Working with ProCorporate to reduce your risks.
There is now a wide range of legislation that employment businesses have to be aware of when paying their temporary workers.
Much is to do with tax, but other legislation which deals with employment businesses' responsibilities as an employer can overlap.
ProCorporate have extensive experience in helping recruitment agencies stay competitive and compliant.
We can advise on which methods you can pay your workers and some of the traps to avoid:
Paying temporary workers
Should I pay self-employed contractors?
Contractors will often be in a better position if they are self-employed. They will typically pay less tax, although the main motivation is usually that they will receive gross funds without having to pay their tax immediately.
The Income Tax (Earnings and Pensions) Act 2003 (ITEPA) s44 states in relation to the ‘treatment of workers supplied by agencies’ that:
“all remuneration .. is to be treated .. as earnings from that of employment.” (ie. subject to PAYE and NIC).
Even if for some reason HMRC agree that you are not an agency for the purposes of this legislation (which is extremely unlikely), then they can still review the worker’s employment status. Employment status is defined by the working conditions of an individual contract or assignment, not the worker’s previous status. If your local PAYE inspector decides one of your ‘self-employed’ workers is actually your employee, HMRC will probably charge you PAYE/NIC costs of around 45% of the amount that you have paid the worker, plus interest and penalties.
HMRC are not the only ones who can challenge employment status. Workers often fail to set aside sufficient funds to pay their future tax and NIC and decide to challenge their own employment status.
This also happens when there are issues around redundancy, sick pay, holiday pay or accidents. There is growing evidence that accountants are now advising workers, who are unable to cover their end-of-year tax bill, to claim against their agency, demanding they are treated as employees.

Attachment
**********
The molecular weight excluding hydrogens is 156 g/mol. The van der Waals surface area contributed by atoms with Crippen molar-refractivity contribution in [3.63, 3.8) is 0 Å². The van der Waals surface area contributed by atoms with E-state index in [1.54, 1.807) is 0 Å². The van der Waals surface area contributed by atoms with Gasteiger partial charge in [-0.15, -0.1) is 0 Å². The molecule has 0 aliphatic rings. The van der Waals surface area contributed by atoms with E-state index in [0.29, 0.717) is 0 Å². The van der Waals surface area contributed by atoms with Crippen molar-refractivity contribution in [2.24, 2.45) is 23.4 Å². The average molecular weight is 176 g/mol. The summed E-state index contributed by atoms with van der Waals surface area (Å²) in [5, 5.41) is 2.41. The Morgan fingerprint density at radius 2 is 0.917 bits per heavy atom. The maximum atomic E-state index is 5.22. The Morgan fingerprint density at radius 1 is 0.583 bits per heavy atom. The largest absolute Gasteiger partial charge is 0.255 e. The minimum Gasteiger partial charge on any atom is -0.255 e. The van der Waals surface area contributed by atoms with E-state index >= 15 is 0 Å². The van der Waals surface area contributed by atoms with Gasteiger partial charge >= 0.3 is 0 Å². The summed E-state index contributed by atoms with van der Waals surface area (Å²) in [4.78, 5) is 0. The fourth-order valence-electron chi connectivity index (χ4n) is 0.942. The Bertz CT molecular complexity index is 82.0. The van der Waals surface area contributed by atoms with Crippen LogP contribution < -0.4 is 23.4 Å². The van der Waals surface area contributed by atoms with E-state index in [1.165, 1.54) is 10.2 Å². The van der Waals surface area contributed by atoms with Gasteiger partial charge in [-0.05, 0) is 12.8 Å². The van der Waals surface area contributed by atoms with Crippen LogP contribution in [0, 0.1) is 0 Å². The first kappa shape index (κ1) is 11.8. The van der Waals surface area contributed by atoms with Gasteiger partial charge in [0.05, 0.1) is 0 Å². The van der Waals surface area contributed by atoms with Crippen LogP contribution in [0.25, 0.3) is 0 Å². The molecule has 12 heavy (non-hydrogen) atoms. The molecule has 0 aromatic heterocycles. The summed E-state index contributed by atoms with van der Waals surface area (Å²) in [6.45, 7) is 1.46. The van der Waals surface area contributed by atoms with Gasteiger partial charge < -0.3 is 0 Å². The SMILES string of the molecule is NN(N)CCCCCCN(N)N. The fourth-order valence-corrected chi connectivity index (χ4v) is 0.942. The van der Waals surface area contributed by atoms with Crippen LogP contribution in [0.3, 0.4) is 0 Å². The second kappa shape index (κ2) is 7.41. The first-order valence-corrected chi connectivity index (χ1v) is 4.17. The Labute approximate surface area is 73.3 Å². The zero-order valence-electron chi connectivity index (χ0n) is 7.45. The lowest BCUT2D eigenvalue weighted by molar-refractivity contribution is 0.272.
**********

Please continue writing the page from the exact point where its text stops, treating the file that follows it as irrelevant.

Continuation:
Is it safe to use an intermediary company?
Sometimes contractors work as self-employed through an intermediary company, so agencies receive invoices from a limited company. This initially looks much safer for agencies, however these self-employed intermediaries are almost certainly caught by the 2007 ‘Managed Service Company’ (MSC) legislation. This means that not only would workers paid through MSCs be liable to be taxed as employees, but that agencies could be liable for unpaid tax where HMRC cannot collect the tax from the worker or the MSC.
But my workers are CIS...
The MSC problem is often linked to the HMRC ‘Construction Industry Scheme’ (CIS) – the MSC legislation applies to all service work, whether in construction or not. HMRC have already stated that they are focusing on ‘false’ self-employment in construction. One construction company is reportedly facing a bill of several million pounds for unpaid PAYE and NIC going back several years.
Worker's own Limited Company
Where workers use their own limited company, these may or may not be caught as 'Managed Service Companies'. This is not usually a problem for agencies as long as they have not been involved in its promotion or induced the worker to set-up their company in any way. In other words, if a worker comes to an agency with their limited company already in place, there should be very little risk for the agency.
Running a company can be a burden for workers and there is only ever a tax advantage when the worker passes an 'in business' test. This would mean showing that their work has attributes such as:
- a right to substitute themselves with another worker
- a high degree of self-direction over the work they do
- an element of risk (eg. paid by the job, rather than by the hour).
Umbrella companies can provide a compliant approach for agencies - depending on the umbrella company used. One difficulty can be monitoring the compliance of all the various umbrella companies in use. ProCorporate operate two industry-leading umbrella companies
and offer agencies significant rewards for sole-supplier agreements.
Agency's own payroll
Agencies can maintain full control and reduce administration by outsourcing their own payroll. ProCorporate specialise in running payroll for recruitment agencies
and understand the particular issues for recruiters and temporary workers.